However, if only those albums existed, today we would be proud of a Greek band that, like others at that time, broke free from the narrow clarinet confines of dictatorial Greece and gave an original sound internationally. Those two albums, although highly commercial, as they sold “Greek sun and summer” to a Europe that perfectly matched “the blue of the sky” and “the country of Democracy” with what the new generations envisioned, today they would only be known as something that once sold. This commercial success also created the biggest problems within the band regarding the great project of “666”. It is characteristic of the pressure that exists in inspiration, in a world where everything, even art, is made to be sold.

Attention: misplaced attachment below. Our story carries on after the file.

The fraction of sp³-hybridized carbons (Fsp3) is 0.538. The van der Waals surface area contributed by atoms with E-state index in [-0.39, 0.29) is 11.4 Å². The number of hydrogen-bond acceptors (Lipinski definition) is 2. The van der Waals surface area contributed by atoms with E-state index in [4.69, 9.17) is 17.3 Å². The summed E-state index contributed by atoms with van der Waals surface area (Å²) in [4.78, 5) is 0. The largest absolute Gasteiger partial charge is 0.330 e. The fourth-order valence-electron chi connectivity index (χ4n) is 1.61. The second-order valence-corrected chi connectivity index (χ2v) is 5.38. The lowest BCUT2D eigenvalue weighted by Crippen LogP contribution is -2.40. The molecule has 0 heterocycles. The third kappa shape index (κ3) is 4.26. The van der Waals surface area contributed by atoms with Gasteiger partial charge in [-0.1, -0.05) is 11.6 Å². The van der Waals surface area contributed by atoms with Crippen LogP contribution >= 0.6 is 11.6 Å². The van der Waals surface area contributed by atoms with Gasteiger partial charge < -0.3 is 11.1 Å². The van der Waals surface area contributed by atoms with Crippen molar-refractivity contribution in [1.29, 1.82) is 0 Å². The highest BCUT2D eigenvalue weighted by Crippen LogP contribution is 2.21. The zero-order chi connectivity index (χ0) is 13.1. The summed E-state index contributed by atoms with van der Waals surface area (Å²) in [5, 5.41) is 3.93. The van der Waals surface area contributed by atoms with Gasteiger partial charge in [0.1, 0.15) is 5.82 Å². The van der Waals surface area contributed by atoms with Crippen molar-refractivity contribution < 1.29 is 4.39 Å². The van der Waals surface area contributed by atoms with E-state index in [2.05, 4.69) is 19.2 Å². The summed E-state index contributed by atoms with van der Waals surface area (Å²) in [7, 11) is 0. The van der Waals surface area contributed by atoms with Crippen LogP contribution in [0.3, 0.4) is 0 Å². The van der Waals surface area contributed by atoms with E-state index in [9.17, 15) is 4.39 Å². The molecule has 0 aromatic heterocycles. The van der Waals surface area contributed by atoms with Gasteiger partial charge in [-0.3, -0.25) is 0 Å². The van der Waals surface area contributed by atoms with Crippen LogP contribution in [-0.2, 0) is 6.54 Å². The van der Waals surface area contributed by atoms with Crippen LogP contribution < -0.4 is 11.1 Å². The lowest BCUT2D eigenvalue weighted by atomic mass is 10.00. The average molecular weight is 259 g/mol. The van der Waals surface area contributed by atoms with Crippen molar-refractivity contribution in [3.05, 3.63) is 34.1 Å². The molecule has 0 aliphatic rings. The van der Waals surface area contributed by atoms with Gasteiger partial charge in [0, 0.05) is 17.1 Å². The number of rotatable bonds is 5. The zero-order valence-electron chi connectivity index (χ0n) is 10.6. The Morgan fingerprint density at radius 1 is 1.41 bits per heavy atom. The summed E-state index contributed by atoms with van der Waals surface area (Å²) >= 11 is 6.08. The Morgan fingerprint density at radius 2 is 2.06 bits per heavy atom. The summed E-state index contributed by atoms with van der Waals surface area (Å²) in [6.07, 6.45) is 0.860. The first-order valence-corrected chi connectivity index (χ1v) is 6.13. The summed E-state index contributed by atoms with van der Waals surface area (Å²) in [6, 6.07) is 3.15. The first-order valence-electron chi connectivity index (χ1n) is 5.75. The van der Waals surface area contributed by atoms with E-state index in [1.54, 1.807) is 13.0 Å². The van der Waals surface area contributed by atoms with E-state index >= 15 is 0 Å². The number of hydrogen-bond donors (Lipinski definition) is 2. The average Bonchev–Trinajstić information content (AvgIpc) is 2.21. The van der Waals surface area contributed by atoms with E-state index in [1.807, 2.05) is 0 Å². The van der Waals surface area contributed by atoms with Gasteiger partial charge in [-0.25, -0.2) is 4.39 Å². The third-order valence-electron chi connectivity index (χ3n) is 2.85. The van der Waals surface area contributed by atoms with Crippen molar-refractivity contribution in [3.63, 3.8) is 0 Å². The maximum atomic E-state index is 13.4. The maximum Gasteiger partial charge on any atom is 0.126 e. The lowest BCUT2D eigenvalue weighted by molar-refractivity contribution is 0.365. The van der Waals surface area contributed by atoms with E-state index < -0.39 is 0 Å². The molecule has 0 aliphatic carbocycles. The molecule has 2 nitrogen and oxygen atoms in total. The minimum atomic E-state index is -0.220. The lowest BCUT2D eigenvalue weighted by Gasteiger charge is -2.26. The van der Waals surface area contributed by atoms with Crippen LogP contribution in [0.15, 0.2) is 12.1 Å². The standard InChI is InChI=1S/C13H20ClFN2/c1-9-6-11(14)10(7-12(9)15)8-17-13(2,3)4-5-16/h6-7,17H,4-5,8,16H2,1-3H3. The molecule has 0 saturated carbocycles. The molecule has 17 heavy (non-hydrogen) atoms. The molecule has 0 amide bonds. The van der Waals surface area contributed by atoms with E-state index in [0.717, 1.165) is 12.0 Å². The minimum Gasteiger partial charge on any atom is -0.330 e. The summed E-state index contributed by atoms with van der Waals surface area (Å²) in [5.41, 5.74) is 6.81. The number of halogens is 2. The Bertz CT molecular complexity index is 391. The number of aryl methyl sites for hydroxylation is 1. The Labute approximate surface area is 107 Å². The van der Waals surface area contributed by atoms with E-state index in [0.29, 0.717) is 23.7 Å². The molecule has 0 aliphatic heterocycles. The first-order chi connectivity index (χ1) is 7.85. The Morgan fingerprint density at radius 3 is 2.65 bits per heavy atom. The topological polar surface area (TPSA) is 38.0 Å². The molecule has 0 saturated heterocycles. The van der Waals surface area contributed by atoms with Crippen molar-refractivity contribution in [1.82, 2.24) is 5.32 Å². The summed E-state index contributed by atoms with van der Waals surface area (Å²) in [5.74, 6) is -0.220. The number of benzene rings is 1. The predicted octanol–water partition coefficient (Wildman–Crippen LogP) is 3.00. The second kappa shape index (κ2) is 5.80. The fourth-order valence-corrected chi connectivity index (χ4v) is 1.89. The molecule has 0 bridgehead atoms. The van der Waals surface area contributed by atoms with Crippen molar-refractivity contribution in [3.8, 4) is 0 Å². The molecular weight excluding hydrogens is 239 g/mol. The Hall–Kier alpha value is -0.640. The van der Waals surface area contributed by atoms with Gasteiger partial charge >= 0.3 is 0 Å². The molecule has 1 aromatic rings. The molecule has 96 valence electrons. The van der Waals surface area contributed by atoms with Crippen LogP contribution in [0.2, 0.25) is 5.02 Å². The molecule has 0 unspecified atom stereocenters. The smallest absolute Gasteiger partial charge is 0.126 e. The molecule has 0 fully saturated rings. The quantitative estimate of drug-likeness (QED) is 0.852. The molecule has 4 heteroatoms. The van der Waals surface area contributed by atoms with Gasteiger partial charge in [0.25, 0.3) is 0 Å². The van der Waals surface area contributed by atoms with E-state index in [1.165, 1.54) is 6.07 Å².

Fortunately, thanks primarily to Papathanasiou, who deserves the credit for taking this big risk, the dizziness of commercial success did not hinder the creation of a huge artistic project, which is included among the albums that shaped progressive rock, standing next to legendary works of Pink Floyd, King Crimson, and others, almost exclusively coming from the British scene.

The “666” project